Comments Rule of Law
The Meijers Committee regularly publishes comments and policy briefs and subsequently shares them with politicians, policy makers, and the broader public. These comments and policy briefs serve as a legal and scholarly assessment of the impact of human rights and democracy of new European legislative proposals in the Area of Freedom, Security and Justice. You can find an overview of all our published comments, letters and policy briefs under this link. In the following section we will publish comments, letters and policy briefs that concern the rule of law situation in the European Union.
In this comment, the Meijers Committee discusses whether, and under what conditions, a Member State can exercise the Presidency in line with established legal and policy requirements while being under Article 7(1) TEU-monitoring initiated by the European Parliament and the Commission and while facing the rule of law related suspensions of EU funding after the Council decided to put these in place. To this end, the Meijers Committee identifies three possible avenues to minimise the risk that unresolved rule of law problems and other violations of fundamental values of Article 2 TEU in a Member State scheduled to exercise the Presidency will affect the proper functioning of the Council of Ministers, its cooperation with other EU institutions, and the functioning of the EU more widely. The central argument of the comment is that various actionable options exist, and that they should be used by the Council and the other EU institutions to protect the integrity of the Council’s functioning, and that of the EU more generally.
This brief analyses what the EU institutions should do to safeguard free and fair elections in EU Member States. Electoral campaigns within the Union are increasingly manipulated by incumbent governing parties, which negatively impacts the functioning of the EU and questions its democratic foundations. Our Committee recommends amongst others a stronger link between the protection of free and fair elections and rule of law framework of the EU.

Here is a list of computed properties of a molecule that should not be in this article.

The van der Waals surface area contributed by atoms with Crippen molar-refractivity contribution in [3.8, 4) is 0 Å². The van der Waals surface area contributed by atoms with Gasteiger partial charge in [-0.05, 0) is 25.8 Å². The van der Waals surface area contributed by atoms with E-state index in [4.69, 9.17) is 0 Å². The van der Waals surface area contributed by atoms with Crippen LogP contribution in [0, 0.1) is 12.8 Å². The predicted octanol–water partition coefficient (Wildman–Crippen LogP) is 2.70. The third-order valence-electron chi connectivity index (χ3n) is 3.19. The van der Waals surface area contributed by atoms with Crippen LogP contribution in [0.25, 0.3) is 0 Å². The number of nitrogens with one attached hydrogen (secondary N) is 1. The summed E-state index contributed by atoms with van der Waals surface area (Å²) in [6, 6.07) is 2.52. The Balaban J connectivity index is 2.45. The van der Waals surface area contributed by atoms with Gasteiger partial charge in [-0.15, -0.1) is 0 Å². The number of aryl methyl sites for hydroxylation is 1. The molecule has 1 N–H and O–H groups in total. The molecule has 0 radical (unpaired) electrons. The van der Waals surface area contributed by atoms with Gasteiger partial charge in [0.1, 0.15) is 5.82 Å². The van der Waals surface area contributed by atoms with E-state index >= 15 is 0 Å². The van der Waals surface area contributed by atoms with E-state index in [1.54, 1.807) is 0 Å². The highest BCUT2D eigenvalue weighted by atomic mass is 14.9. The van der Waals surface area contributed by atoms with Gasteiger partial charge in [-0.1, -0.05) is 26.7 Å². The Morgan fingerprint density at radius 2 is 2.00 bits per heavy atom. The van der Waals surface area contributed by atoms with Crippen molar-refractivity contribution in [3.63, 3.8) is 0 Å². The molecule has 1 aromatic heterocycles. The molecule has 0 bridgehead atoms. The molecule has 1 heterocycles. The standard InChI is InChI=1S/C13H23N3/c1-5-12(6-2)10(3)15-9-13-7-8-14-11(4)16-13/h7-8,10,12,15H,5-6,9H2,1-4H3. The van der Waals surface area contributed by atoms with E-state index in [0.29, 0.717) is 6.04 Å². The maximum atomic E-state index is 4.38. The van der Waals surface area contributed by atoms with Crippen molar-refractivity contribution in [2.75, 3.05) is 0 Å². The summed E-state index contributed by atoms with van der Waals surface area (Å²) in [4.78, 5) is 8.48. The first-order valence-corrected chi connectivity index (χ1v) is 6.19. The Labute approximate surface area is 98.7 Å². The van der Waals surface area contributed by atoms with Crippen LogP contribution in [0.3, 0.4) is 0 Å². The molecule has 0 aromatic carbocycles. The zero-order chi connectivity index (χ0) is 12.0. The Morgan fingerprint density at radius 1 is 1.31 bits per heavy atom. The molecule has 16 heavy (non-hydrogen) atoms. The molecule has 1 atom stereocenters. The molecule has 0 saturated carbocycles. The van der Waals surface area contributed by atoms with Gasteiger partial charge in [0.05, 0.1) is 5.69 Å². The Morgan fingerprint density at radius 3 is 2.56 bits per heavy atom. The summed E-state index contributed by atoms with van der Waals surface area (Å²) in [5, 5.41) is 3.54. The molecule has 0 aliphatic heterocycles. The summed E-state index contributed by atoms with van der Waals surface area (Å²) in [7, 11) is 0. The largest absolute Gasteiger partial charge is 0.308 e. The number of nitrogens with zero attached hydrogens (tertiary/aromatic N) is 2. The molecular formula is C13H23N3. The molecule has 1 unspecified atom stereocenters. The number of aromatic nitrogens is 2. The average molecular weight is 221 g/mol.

Media pluralism is indispensable for a well-functioning democracy. Yet, the EU has been unable to effectively counter illiberal trends in an increasing number of Member States, even if they are widely perceived as jeopardising media pluralism. Contrary to other areas of the rule of law, the European Commission has not brought any infringement case relating to media pluralism as a rule of law issue before the CJEU. The European Commission justifies its legal inaction with an insufficient legal toolbox and stating that it is, in fact, making the most of the tools at its disposal. We question this assumption and outline existing avenues for EU legal action to protect media pluralism in this report.
This note discusses the suspension of EAW surrenders between EU member states and their implications for the rule of law situation in Poland. Pending a preliminary ruling of the EU Court of Justice, the District Court of Amsterdam has provisionally suspended all surrenders to Poland. Recently also a German court has refused to execute a European arrest warrant from Poland.
This note catalogues existing instruments, procedures, policies and tools available inside and outside the EU-setting to protect the rule of law inside EU Member States and at the EU-level itself. It distinguishes tools and procedures that are currently used, on the one hand, and those that exist but have not so far been put into practice toward the goal of addressing rule of law issues, on the other. The goal is to provide policy makers and politicians committed to protecting and promoting the rule of law in the EU with a comprehensive overview of realistic and actionable possibilities.
In view of persisting worrying developments concerning the rule of law in Poland and Hungary, our Committee has delivered an opinion about the possibility of starting an interstate legal procedure against these two countries for a systematic failure to respect the rule of law. We recommend a coalition of EU Member States to bring an interstate complaint before the Court of Justice of the EU on the basis of 259 TFEU.